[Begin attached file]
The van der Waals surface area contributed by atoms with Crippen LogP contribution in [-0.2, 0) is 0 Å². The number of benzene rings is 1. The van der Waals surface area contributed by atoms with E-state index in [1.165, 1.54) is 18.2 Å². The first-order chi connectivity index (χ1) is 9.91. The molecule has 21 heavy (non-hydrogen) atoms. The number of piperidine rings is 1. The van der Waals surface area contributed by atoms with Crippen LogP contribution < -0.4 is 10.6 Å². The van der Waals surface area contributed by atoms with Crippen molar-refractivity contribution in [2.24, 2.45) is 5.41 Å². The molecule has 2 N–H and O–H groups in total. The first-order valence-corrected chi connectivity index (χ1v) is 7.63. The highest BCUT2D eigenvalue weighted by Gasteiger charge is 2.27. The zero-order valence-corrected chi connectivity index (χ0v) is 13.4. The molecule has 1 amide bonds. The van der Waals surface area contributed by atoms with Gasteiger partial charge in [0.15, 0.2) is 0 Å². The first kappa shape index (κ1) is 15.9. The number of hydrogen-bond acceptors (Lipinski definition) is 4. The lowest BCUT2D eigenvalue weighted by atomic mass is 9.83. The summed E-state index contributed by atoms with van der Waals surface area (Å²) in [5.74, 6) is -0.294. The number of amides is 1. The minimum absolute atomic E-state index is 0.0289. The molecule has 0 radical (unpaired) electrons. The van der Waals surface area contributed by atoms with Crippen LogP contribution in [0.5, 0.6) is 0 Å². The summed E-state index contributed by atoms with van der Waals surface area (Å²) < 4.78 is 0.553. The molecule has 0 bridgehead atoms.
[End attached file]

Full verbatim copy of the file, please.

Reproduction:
The van der Waals surface area contributed by atoms with Crippen LogP contribution in [-0.2, 0) is 0 Å². The number of benzene rings is 1. The van der Waals surface area contributed by atoms with E-state index in [1.165, 1.54) is 18.2 Å². The first-order chi connectivity index (χ1) is 9.91. The molecule has 21 heavy (non-hydrogen) atoms. The number of piperidine rings is 1. The van der Waals surface area contributed by atoms with Crippen LogP contribution < -0.4 is 10.6 Å². The van der Waals surface area contributed by atoms with Crippen molar-refractivity contribution in [2.24, 2.45) is 5.41 Å². The molecule has 2 N–H and O–H groups in total. The first-order valence-corrected chi connectivity index (χ1v) is 7.63. The highest BCUT2D eigenvalue weighted by Gasteiger charge is 2.27. The zero-order valence-corrected chi connectivity index (χ0v) is 13.4. The molecule has 1 amide bonds. The van der Waals surface area contributed by atoms with Gasteiger partial charge in [0.15, 0.2) is 0 Å². The first kappa shape index (κ1) is 15.9. The number of hydrogen-bond acceptors (Lipinski definition) is 4. The lowest BCUT2D eigenvalue weighted by atomic mass is 9.83. The summed E-state index contributed by atoms with van der Waals surface area (Å²) in [5.74, 6) is -0.294. The number of amides is 1. The minimum absolute atomic E-state index is 0.0289. The molecule has 0 radical (unpaired) electrons. The van der Waals surface area contributed by atoms with Crippen LogP contribution in [0.5, 0.6) is 0 Å². The summed E-state index contributed by atoms with van der Waals surface area (Å²) < 4.78 is 0.553. The molecule has 0 bridgehead atoms.